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Zip Water launches environmental impact calculator

Zip Water launched a new environmental impact calculator tool at its recent annual conference. According to a statement this week from the water appliance maker, the new tool — developed with consultancy Edge Environment — can accurately quantify the environmental impact of Zip’s HydroTap products. It takes into account components across the full life cycle of the HydroTap, including acquisition of raw materials, manufacturing, distribution, usage, and disposal, and compares it to relevant alternative products. Managing Director of Australia and New Zealand, Mike Abbott, said: “For the first time, we can share this important information with our stakeholders and they can see, by selecting the relevant variables of the Environmental Impact Calculator, just how much of an impact they are having in reducing single-use plastics, by installing and using a Zip HydroTap.” The calculator is available from Zip’s website.

Climate Council report outlines green manufacturing opportunity

Australia’s biggest economic opportunity in the global shift towards net zero emissions is in green metals, according to a new report by the Climate Council, but changed policy settings are needed. Australia’s Clean Industry Future: Making Things Here in a Net Zero World says that the country’s biggest industrial emitters need to cut pollution to stay globally competitive or risk being left behind in a decarbonising world. Nicki Hutley, Climate Councillor and independent economist, said, “Australia’s heavy industries – including steelmaking, aluminium and metal production, cement, and chemical production – will need to undergo a big transformation, but the good news is that we have the resources and know-how to do this.” Recommendations include Prioritising crucial domestic industries which have a long-term future in a net zero world in federal government’s safeguard mechanism, rather than making them carry the weight for new, highly-polluting coal and gas projects; directing government support to sectors like steel, aluminium, cement and chemicals so they can undertake technology trials, buy new equipment and update their facilities, rather than subsidising fossil fuels; and requiring large emitters – particularly fossil fuels – to deliver genuine emissions reductions.

TGA fines complementary medicines manufacturer

The Therapeutic Goods Administration (TGA) said it has issued 12 infringement notices totalling $159,840 to Contract Manufacturing & Packaging Services, a manufacturer of listed complementary medicines, for allegedly breaching the conditions of its manufacturing licence. A recent TGA inspection identified unacceptable manufacturing practices at the company, the agency said in a statement. TGA said the company retested products without taking the required steps to determine the root cause of failures, identifying this as “a systemic problem which goes against globally accepted Good Manufacturing Practices (GMP).” It added that it had worked closely with the company to address the GMP failures since  the breaches, with infringement notices “in response to past breaches and manufacturing can continue. No disruption to the supply of their products is expected because of this action.”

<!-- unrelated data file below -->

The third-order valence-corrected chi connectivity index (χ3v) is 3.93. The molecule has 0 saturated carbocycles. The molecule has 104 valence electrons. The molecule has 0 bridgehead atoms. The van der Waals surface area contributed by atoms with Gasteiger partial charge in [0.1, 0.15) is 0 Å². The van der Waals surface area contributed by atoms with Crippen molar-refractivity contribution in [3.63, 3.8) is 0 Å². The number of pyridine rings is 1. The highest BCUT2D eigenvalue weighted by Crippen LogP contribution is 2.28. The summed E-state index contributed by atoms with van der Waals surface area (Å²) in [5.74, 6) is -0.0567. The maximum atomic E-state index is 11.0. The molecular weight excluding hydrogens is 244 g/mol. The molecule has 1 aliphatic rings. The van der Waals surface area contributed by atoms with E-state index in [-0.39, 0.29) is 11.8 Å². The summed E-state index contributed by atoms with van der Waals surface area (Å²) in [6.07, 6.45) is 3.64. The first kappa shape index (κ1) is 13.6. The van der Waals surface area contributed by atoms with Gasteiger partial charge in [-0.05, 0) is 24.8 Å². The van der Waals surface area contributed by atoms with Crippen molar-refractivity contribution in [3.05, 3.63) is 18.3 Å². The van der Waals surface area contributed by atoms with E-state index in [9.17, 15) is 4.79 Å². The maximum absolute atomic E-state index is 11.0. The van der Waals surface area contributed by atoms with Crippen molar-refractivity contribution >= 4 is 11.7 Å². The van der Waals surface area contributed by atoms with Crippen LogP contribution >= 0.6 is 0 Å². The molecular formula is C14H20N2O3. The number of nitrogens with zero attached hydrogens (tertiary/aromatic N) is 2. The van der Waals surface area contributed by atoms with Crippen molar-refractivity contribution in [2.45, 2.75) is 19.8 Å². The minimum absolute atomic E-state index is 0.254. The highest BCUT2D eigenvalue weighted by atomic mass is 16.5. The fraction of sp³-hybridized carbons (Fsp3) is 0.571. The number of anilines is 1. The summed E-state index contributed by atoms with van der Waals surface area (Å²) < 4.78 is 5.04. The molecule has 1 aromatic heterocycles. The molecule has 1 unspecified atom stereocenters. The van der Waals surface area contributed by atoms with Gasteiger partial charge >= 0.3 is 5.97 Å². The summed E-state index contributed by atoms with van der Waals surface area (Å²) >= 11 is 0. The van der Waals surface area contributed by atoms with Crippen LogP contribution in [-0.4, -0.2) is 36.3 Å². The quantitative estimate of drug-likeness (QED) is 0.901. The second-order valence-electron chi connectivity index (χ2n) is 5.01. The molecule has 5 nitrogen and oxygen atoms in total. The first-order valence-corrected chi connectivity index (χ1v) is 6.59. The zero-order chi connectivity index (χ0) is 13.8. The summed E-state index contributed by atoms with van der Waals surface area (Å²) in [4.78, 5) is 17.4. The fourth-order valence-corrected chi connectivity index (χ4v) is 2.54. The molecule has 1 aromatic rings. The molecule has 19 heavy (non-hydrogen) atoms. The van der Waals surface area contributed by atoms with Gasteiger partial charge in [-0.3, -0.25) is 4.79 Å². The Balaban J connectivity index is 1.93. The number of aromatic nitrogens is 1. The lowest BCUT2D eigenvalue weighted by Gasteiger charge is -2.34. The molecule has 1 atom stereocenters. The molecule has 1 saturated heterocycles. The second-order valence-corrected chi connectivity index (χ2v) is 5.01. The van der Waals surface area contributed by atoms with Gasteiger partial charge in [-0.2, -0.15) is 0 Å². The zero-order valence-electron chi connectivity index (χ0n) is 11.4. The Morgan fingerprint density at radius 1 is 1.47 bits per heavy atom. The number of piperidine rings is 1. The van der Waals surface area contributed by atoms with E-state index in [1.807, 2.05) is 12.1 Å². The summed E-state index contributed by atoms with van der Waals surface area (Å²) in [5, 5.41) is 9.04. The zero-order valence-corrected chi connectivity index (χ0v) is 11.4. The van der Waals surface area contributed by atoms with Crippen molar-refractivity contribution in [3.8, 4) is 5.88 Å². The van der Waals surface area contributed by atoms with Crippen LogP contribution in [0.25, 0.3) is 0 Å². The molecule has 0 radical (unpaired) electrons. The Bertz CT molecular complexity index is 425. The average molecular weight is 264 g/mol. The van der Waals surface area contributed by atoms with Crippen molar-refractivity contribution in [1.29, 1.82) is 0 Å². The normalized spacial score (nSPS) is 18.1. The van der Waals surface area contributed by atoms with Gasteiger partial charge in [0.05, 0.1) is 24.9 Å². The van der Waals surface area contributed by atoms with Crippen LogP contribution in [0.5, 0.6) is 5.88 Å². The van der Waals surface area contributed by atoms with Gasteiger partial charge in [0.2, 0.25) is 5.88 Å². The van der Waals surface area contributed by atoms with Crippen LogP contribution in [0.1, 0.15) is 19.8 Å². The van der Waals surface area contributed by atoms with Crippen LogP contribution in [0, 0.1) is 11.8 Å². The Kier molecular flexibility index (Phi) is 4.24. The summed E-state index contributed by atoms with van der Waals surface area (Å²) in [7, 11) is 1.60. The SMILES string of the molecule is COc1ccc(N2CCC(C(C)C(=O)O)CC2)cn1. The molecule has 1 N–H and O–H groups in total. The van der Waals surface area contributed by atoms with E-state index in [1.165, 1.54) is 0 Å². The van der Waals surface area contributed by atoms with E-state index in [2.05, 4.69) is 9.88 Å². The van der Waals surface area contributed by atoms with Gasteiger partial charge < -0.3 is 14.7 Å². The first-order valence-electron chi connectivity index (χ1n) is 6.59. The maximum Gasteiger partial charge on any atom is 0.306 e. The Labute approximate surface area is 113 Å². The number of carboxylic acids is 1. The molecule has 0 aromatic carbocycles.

BCA, CII sign new Australia-India agreement

A new MoU has been signed between the Business Council of Australia and the Confederation of Indian Industry (CII), which the BCA says “will help build relationships, boost cooperation and facilitate a revitalised CEO Forum to be held annually.” The BCA said on Friday that the MoU was signed at the conclusion of a CEO Forum including “the biggest investors and employers from both nations” and witnessed by prime minister Anthony Albanese. “India will be critical to realising Australia’s ambitions in areas like clean energy, critical minerals and education, and Australia has the products and services India needs to keep growing,” said BCA CEO Jennifer Westacott. “This can’t be about a fleeting visit every few years, Australia and our businesses are aiming for ongoing engagement and to build the relationships we need to keep it going… Businesses are ready but we’ll need to work with government to get the signals right, attract new investment and lift living standards at home and in India.” The MoU can be read here.

Australian-first vanadium electrolyte factory to be built

The upcoming $26 million Townsville Vanadium Battery Manufacturing Facility will be the first of its kind in Australia. Vecco  announced this week that it will build a commercial-scale vanadium flow battery electrolyte manufacturing facility, creating chemicals used in grid-scale vanadium flow batteries. Construction of the facility is being supported through the Queensland government’s Industry Partnership Program, and the facility will support the development of Vecco’s Debella Critical Minerals Mine. Production is expected to begin later this year, with nine megalitres of electrolyte produced annually and 21 employed when it is fully operational. Vecco Group Managing Director Thomas Northcott said, “This manufacturing facility will be a key enabler for vanadium flow batteries in the Queensland grid. We’ll be able to integrate mining and manufacturing and apply our expertise in critical minerals into the downstream supply chain to assist Queensland to achieve its renewable energy target.”

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